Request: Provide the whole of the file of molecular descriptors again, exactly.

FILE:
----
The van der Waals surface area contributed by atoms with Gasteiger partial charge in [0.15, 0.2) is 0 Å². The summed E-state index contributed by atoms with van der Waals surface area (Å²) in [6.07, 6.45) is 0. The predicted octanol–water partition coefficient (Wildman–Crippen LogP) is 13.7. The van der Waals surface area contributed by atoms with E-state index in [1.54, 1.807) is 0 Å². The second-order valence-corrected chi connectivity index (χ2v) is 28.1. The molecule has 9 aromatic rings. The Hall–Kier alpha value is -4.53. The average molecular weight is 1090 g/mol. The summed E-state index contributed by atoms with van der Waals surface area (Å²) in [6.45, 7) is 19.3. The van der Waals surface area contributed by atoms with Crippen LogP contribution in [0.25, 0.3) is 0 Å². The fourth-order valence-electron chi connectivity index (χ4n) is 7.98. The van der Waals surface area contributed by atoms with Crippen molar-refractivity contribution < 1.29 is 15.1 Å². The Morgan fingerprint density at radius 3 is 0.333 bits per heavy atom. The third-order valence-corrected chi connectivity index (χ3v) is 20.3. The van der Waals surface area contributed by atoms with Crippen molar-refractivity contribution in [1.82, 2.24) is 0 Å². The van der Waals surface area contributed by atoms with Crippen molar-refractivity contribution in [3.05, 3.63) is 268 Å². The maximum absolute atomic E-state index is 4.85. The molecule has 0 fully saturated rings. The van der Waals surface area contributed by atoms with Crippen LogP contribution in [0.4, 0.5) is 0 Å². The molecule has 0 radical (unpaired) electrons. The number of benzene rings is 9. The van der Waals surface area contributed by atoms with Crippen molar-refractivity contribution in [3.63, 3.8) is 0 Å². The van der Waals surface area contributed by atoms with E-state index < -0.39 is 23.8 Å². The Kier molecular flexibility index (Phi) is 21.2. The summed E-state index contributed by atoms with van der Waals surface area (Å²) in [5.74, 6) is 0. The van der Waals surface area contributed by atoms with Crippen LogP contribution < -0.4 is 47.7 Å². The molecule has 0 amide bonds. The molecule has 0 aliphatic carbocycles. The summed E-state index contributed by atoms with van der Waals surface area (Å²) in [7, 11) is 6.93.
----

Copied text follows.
The van der Waals surface area contributed by atoms with Gasteiger partial charge in [0.15, 0.2) is 0 Å². The summed E-state index contributed by atoms with van der Waals surface area (Å²) in [6.07, 6.45) is 0. The predicted octanol–water partition coefficient (Wildman–Crippen LogP) is 13.7. The van der Waals surface area contributed by atoms with E-state index in [1.54, 1.807) is 0 Å². The second-order valence-corrected chi connectivity index (χ2v) is 28.1. The molecule has 9 aromatic rings. The Hall–Kier alpha value is -4.53. The average molecular weight is 1090 g/mol. The summed E-state index contributed by atoms with van der Waals surface area (Å²) in [6.45, 7) is 19.3. The van der Waals surface area contributed by atoms with Crippen LogP contribution in [0.25, 0.3) is 0 Å². The fourth-order valence-electron chi connectivity index (χ4n) is 7.98. The van der Waals surface area contributed by atoms with Crippen molar-refractivity contribution < 1.29 is 15.1 Å². The Morgan fingerprint density at radius 3 is 0.333 bits per heavy atom. The third-order valence-corrected chi connectivity index (χ3v) is 20.3. The van der Waals surface area contributed by atoms with Crippen molar-refractivity contribution in [1.82, 2.24) is 0 Å². The van der Waals surface area contributed by atoms with Crippen molar-refractivity contribution in [3.05, 3.63) is 268 Å². The maximum absolute atomic E-state index is 4.85. The molecule has 0 fully saturated rings. The van der Waals surface area contributed by atoms with Crippen LogP contribution in [0.4, 0.5) is 0 Å². The molecule has 0 radical (unpaired) electrons. The number of benzene rings is 9. The van der Waals surface area contributed by atoms with Crippen molar-refractivity contribution in [3.63, 3.8) is 0 Å². The van der Waals surface area contributed by atoms with E-state index < -0.39 is 23.8 Å². The Kier molecular flexibility index (Phi) is 21.2. The summed E-state index contributed by atoms with van der Waals surface area (Å²) in [5.74, 6) is 0. The van der Waals surface area contributed by atoms with Crippen LogP contribution < -0.4 is 47.7 Å². The molecule has 0 amide bonds. The molecule has 0 aliphatic carbocycles. The summed E-state index contributed by atoms with van der Waals surface area (Å²) in [7, 11) is 6.93.